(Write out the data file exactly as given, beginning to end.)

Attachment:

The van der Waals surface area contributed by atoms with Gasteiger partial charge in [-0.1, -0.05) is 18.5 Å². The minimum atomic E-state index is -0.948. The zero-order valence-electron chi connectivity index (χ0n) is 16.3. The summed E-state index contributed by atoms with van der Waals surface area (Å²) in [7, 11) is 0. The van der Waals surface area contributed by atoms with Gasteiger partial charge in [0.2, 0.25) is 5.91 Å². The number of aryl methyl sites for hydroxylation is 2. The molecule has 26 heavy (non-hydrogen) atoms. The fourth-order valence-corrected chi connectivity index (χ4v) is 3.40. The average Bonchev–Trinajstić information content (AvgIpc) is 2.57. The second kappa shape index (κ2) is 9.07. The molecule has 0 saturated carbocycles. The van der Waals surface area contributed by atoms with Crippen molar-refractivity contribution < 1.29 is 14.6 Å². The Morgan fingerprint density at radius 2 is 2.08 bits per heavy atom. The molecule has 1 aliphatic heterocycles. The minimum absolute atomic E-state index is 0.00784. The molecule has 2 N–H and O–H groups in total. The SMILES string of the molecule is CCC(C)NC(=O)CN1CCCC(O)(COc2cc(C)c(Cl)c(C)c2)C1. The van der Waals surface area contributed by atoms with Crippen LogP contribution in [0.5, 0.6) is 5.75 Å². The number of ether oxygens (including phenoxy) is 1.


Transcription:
The van der Waals surface area contributed by atoms with Gasteiger partial charge in [-0.1, -0.05) is 18.5 Å². The minimum atomic E-state index is -0.948. The zero-order valence-electron chi connectivity index (χ0n) is 16.3. The summed E-state index contributed by atoms with van der Waals surface area (Å²) in [7, 11) is 0. The van der Waals surface area contributed by atoms with Gasteiger partial charge in [0.2, 0.25) is 5.91 Å². The number of aryl methyl sites for hydroxylation is 2. The molecule has 26 heavy (non-hydrogen) atoms. The fourth-order valence-corrected chi connectivity index (χ4v) is 3.40. The average Bonchev–Trinajstić information content (AvgIpc) is 2.57. The second kappa shape index (κ2) is 9.07. The molecule has 0 saturated carbocycles. The van der Waals surface area contributed by atoms with Crippen molar-refractivity contribution < 1.29 is 14.6 Å². The Morgan fingerprint density at radius 2 is 2.08 bits per heavy atom. The molecule has 1 aliphatic heterocycles. The minimum absolute atomic E-state index is 0.00784. The molecule has 2 N–H and O–H groups in total. The SMILES string of the molecule is CCC(C)NC(=O)CN1CCCC(O)(COc2cc(C)c(Cl)c(C)c2)C1. The van der Waals surface area contributed by atoms with Crippen LogP contribution in [0.5, 0.6) is 5.75 Å². The number of ether oxygens (including phenoxy) is 1.